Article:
The Discount Rate: Has the Government gone far enough?

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The Lord Chancellor last week announced a change in the discount rate following a review under the Civil Liability Act 2018. As of 5 August 2019, the discount rate will increase from -0.75% to -0.25%.

The discount rate is a figure used to help calculate lump sum compensation payments for high value personal injury claims. It reflects the fact that a Claimant will invest a lump sum payment and receive a return on such investment.

The Club published an article in 2018 which focused on the ongoing saga of the discount rate, how this rate is applied and the impact in practice of such a rate (set at -0.75% in March 2017) on damages payable in claims for personal injury.

In the recent review, the Government had the opportunity to readdress what many insurers saw as an imbalance between how it is anticipated that Claimants will invest their lump sum personal injury damages awards and how they actually invest them. There is a common acceptance among many in the industry that the current rate of -0.75% has resulted in Claimants being overcompensated. There was no doubt therefore that the review, the first of its kind since the introduction of the Act, would produce an increase in the discount rate. However, in many insurers opinions, this result has not readdressed the ongoing imbalance and therefore is seen as an opportunity missed. It was anticipated that the discount rate would increase to somewhere between 0% and +1%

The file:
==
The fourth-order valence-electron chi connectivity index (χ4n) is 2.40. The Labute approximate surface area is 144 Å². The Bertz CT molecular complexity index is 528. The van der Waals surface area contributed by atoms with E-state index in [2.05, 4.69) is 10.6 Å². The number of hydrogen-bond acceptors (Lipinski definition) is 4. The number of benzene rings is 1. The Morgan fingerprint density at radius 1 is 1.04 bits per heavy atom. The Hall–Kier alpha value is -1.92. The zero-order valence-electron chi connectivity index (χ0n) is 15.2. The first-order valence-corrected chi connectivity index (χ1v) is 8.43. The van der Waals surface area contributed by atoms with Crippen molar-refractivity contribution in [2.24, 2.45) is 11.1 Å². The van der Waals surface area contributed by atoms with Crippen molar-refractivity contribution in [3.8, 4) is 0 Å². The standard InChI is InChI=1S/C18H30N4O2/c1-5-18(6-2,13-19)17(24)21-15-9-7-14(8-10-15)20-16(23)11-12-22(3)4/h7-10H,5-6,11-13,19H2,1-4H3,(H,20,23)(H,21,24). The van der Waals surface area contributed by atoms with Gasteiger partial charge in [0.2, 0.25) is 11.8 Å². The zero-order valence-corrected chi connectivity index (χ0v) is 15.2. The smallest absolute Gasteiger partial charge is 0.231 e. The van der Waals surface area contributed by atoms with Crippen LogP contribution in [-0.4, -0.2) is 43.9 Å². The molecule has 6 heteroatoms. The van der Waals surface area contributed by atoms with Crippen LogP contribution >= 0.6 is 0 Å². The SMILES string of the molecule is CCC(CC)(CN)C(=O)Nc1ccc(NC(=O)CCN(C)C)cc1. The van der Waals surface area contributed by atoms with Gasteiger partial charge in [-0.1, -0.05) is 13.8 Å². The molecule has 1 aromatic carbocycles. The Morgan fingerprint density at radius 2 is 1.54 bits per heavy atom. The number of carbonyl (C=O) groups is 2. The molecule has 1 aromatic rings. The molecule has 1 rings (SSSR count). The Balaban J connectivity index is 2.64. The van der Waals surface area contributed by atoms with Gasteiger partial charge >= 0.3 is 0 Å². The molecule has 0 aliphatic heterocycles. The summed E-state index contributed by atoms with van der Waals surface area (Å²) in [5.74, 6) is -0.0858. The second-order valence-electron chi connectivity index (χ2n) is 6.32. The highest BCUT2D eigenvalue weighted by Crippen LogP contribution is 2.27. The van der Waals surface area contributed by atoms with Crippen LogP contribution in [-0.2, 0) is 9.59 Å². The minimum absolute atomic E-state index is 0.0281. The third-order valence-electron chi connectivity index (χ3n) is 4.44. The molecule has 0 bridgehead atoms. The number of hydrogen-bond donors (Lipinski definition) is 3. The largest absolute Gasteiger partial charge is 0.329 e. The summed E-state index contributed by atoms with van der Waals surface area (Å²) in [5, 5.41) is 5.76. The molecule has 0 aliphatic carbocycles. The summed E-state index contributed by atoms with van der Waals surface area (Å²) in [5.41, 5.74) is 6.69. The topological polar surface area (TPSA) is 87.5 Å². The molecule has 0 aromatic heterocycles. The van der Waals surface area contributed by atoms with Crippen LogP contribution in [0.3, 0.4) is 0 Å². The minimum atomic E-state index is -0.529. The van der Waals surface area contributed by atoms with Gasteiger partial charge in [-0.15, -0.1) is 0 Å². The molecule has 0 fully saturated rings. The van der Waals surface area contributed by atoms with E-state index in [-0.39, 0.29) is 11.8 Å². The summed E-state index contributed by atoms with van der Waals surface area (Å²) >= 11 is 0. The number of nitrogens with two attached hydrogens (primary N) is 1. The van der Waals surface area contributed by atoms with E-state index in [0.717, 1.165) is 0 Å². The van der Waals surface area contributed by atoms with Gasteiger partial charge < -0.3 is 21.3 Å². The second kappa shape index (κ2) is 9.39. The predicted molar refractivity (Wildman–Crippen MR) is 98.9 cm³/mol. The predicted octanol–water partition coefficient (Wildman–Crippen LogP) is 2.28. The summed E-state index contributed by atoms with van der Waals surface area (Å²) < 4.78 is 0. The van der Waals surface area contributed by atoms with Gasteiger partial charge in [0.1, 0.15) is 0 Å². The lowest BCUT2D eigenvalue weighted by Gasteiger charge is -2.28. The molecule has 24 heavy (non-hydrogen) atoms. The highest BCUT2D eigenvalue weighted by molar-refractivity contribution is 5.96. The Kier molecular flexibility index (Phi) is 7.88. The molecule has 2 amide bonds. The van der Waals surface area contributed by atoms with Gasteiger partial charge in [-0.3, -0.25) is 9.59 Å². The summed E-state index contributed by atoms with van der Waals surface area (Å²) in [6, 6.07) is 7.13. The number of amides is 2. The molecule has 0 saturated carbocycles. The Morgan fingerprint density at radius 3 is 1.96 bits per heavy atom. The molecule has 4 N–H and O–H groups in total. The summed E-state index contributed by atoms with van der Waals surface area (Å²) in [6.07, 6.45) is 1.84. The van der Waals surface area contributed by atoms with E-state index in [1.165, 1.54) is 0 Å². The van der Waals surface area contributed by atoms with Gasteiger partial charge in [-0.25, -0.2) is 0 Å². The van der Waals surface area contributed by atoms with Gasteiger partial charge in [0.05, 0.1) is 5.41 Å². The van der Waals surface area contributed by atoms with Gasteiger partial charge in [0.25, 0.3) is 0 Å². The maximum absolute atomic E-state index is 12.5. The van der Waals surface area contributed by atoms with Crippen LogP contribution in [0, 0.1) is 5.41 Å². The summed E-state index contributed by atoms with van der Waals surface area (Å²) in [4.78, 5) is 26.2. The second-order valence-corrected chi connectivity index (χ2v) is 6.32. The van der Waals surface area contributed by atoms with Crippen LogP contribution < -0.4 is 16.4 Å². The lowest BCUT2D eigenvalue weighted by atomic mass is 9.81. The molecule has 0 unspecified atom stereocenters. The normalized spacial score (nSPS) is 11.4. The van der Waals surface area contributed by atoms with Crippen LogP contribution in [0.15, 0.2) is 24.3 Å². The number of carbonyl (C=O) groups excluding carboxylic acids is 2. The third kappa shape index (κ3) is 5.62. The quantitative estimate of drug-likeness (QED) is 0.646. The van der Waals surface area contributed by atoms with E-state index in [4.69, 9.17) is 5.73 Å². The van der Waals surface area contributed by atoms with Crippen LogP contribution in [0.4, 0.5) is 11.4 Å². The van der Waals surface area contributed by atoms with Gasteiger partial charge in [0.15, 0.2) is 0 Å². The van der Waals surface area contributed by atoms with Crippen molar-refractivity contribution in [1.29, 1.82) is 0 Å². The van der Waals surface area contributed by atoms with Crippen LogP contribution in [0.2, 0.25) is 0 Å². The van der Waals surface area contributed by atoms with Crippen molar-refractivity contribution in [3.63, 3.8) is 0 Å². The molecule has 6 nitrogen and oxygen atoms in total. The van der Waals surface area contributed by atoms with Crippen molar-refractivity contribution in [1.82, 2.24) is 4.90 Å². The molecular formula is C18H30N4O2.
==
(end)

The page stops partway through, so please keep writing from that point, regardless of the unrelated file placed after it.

This rate applies in England & Wales only and will not be reviewed again for five years. A similar review process is currently being undertaken in Scotland with a predicted rate of -0.25% there too. In Northern Ireland the discount rate is currently +2.5%.

As part of the recent review, there was also the possibility of a split rate, reflecting the difference in likely returns over relatively longer and shorter periods. However, this was not pursued. In contrast, earlier this year The States Assembly approved a draft law in Jersey which set a rate of +0.5% in respect of losses for a period of up to 20 years and a rate of +1.8% for losses over a longer period. This is the first time that Jersey will have had a statutory discount rate. Guernsey is likely to follow suit.

Given this disparity, there is increased potential for forum shopping and insurers may find themselves in situations where they will want to focus more than they perhaps have in the past on where proceedings should be taking place.

Essentially this rate change will mean that the level of damages payable on high value claims will fall slightly but damages will continue to be uplifted for accelerated receipt on the assumption that Claimants will invest their damages in a way that will result in them losing money. In practice this is not the case.


Taking example from our previous article, the 30 year old engineer seriously injured during his employment at sea, who will not be able to return to sea but still able to work ashore using his relevant skills and knowledge but with a decrease in his net annual income of £10,000, and an expected retirement age of 60, his loss will now be calculated as follows;

Future loss of earnings using the previous -0.75% discount rate

Multiplicand:   £10,000

Multiplier:         32.84

TOTAL:             £328,400

Future loss of earnings using the new -0.25% discount rate

Multiplicand:   £10,000

Multiplier:         30.44

TOTAL:              £304,400

This represents a decrease of only just over 7% to this one element of future loss. As advised previously, in very serious injury cases there are likely to be several elements of the claim to which the multiplicand/multiplier formula will apply. Whilst a move in the right direction it is felt that the Government has not gone far enough.